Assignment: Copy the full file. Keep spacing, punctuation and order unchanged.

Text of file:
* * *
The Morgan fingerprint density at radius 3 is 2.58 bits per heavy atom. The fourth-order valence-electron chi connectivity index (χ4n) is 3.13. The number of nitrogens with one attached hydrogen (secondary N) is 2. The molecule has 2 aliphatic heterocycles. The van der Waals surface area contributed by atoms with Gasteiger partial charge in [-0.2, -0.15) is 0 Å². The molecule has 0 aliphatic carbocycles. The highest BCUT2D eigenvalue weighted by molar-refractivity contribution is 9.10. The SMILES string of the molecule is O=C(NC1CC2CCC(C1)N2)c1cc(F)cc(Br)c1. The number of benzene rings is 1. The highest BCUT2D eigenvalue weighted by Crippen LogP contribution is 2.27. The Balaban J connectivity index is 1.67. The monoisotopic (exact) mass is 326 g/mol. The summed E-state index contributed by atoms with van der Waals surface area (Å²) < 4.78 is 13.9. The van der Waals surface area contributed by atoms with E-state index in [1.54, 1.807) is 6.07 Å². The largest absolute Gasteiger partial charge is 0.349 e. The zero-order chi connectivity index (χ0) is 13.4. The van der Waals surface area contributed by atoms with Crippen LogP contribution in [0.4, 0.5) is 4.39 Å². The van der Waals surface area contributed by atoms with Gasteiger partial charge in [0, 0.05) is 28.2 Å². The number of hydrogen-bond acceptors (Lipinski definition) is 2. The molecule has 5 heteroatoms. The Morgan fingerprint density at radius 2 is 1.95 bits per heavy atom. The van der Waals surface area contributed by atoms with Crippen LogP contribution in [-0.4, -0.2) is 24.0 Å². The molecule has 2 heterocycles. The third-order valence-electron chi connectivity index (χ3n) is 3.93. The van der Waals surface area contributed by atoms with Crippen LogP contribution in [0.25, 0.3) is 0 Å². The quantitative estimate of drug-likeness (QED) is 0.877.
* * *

The Morgan fingerprint density at radius 3 is 2.58 bits per heavy atom. The fourth-order valence-electron chi connectivity index (χ4n) is 3.13. The number of nitrogens with one attached hydrogen (secondary N) is 2. The molecule has 2 aliphatic heterocycles. The van der Waals surface area contributed by atoms with Gasteiger partial charge in [-0.2, -0.15) is 0 Å². The molecule has 0 aliphatic carbocycles. The highest BCUT2D eigenvalue weighted by molar-refractivity contribution is 9.10. The SMILES string of the molecule is O=C(NC1CC2CCC(C1)N2)c1cc(F)cc(Br)c1. The number of benzene rings is 1. The highest BCUT2D eigenvalue weighted by Crippen LogP contribution is 2.27. The Balaban J connectivity index is 1.67. The monoisotopic (exact) mass is 326 g/mol. The summed E-state index contributed by atoms with van der Waals surface area (Å²) < 4.78 is 13.9. The van der Waals surface area contributed by atoms with E-state index in [1.54, 1.807) is 6.07 Å². The largest absolute Gasteiger partial charge is 0.349 e. The zero-order chi connectivity index (χ0) is 13.4. The van der Waals surface area contributed by atoms with Crippen LogP contribution in [0.4, 0.5) is 4.39 Å². The van der Waals surface area contributed by atoms with Gasteiger partial charge in [0, 0.05) is 28.2 Å². The number of hydrogen-bond acceptors (Lipinski definition) is 2. The molecule has 5 heteroatoms. The Morgan fingerprint density at radius 2 is 1.95 bits per heavy atom. The van der Waals surface area contributed by atoms with Crippen LogP contribution in [-0.4, -0.2) is 24.0 Å². The molecule has 2 heterocycles. The third-order valence-electron chi connectivity index (χ3n) is 3.93. The van der Waals surface area contributed by atoms with Crippen LogP contribution in [0.25, 0.3) is 0 Å². The quantitative estimate of drug-likeness (QED) is 0.877.